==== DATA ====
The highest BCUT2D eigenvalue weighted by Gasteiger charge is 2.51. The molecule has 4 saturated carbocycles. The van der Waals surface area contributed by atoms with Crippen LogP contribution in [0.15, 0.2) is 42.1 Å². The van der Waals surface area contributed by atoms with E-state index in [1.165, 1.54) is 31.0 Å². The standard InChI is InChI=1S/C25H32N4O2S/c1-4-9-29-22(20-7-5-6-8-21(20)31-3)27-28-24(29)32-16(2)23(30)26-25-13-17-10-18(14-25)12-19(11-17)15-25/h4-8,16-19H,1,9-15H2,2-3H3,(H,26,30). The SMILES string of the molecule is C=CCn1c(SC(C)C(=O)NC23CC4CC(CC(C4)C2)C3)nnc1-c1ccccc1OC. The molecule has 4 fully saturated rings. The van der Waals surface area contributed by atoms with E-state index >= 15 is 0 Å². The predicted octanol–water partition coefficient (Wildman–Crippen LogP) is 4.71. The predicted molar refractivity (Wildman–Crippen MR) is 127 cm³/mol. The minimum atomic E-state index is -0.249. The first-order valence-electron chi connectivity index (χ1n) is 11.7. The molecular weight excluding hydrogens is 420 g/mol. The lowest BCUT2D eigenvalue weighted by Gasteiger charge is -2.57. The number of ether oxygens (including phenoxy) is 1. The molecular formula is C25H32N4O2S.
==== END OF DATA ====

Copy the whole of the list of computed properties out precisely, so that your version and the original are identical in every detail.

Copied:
The highest BCUT2D eigenvalue weighted by Gasteiger charge is 2.51. The molecule has 4 saturated carbocycles. The van der Waals surface area contributed by atoms with Crippen LogP contribution in [0.15, 0.2) is 42.1 Å². The van der Waals surface area contributed by atoms with E-state index in [1.165, 1.54) is 31.0 Å². The standard InChI is InChI=1S/C25H32N4O2S/c1-4-9-29-22(20-7-5-6-8-21(20)31-3)27-28-24(29)32-16(2)23(30)26-25-13-17-10-18(14-25)12-19(11-17)15-25/h4-8,16-19H,1,9-15H2,2-3H3,(H,26,30). The SMILES string of the molecule is C=CCn1c(SC(C)C(=O)NC23CC4CC(CC(C4)C2)C3)nnc1-c1ccccc1OC. The molecule has 4 fully saturated rings. The van der Waals surface area contributed by atoms with E-state index >= 15 is 0 Å². The predicted octanol–water partition coefficient (Wildman–Crippen LogP) is 4.71. The predicted molar refractivity (Wildman–Crippen MR) is 127 cm³/mol. The minimum atomic E-state index is -0.249. The first-order valence-electron chi connectivity index (χ1n) is 11.7. The molecular weight excluding hydrogens is 420 g/mol. The lowest BCUT2D eigenvalue weighted by Gasteiger charge is -2.57. The number of ether oxygens (including phenoxy) is 1. The molecular formula is C25H32N4O2S.